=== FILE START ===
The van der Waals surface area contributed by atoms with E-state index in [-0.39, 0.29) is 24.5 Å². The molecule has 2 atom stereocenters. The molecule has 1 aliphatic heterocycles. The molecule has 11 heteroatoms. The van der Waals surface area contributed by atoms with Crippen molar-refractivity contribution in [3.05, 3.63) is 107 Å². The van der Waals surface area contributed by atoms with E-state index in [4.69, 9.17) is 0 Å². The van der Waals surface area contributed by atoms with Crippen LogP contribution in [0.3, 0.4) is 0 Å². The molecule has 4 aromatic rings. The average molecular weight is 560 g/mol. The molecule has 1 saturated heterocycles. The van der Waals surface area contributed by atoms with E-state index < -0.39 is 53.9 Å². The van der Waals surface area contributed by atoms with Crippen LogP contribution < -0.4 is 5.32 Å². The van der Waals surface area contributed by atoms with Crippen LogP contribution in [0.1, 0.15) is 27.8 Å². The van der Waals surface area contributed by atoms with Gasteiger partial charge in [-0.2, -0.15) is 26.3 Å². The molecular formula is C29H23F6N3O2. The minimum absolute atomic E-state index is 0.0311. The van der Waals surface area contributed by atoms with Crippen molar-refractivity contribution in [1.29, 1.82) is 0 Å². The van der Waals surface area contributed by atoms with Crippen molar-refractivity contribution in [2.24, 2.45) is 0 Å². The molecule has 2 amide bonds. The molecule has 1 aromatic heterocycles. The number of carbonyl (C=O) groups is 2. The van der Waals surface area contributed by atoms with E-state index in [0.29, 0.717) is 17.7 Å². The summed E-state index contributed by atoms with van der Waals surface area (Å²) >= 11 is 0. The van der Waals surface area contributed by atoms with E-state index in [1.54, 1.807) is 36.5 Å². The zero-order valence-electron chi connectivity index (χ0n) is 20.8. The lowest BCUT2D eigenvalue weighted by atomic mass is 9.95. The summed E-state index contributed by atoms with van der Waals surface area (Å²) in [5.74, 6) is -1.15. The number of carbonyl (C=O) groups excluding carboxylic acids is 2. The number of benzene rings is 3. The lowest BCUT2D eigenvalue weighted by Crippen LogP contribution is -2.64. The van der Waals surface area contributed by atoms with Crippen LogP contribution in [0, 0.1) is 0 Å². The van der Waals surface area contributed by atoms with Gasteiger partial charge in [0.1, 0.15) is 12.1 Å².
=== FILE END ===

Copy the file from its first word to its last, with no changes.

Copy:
The van der Waals surface area contributed by atoms with E-state index in [-0.39, 0.29) is 24.5 Å². The molecule has 2 atom stereocenters. The molecule has 1 aliphatic heterocycles. The molecule has 11 heteroatoms. The van der Waals surface area contributed by atoms with Crippen molar-refractivity contribution in [3.05, 3.63) is 107 Å². The van der Waals surface area contributed by atoms with E-state index in [4.69, 9.17) is 0 Å². The van der Waals surface area contributed by atoms with Crippen LogP contribution in [0.3, 0.4) is 0 Å². The molecule has 4 aromatic rings. The average molecular weight is 560 g/mol. The molecule has 1 saturated heterocycles. The van der Waals surface area contributed by atoms with E-state index < -0.39 is 53.9 Å². The van der Waals surface area contributed by atoms with Crippen LogP contribution < -0.4 is 5.32 Å². The van der Waals surface area contributed by atoms with Crippen LogP contribution in [0.1, 0.15) is 27.8 Å². The van der Waals surface area contributed by atoms with Gasteiger partial charge in [-0.2, -0.15) is 26.3 Å². The molecular formula is C29H23F6N3O2. The minimum absolute atomic E-state index is 0.0311. The van der Waals surface area contributed by atoms with Crippen molar-refractivity contribution in [1.29, 1.82) is 0 Å². The van der Waals surface area contributed by atoms with Crippen molar-refractivity contribution in [2.24, 2.45) is 0 Å². The molecule has 2 amide bonds. The molecule has 1 aromatic heterocycles. The number of carbonyl (C=O) groups is 2. The van der Waals surface area contributed by atoms with E-state index in [0.29, 0.717) is 17.7 Å². The summed E-state index contributed by atoms with van der Waals surface area (Å²) >= 11 is 0. The van der Waals surface area contributed by atoms with E-state index in [1.54, 1.807) is 36.5 Å². The zero-order valence-electron chi connectivity index (χ0n) is 20.8. The lowest BCUT2D eigenvalue weighted by atomic mass is 9.95. The summed E-state index contributed by atoms with van der Waals surface area (Å²) in [5.74, 6) is -1.15. The number of carbonyl (C=O) groups excluding carboxylic acids is 2. The number of benzene rings is 3. The lowest BCUT2D eigenvalue weighted by Crippen LogP contribution is -2.64. The van der Waals surface area contributed by atoms with Crippen LogP contribution in [0, 0.1) is 0 Å². The van der Waals surface area contributed by atoms with Gasteiger partial charge in [0.1, 0.15) is 12.1 Å².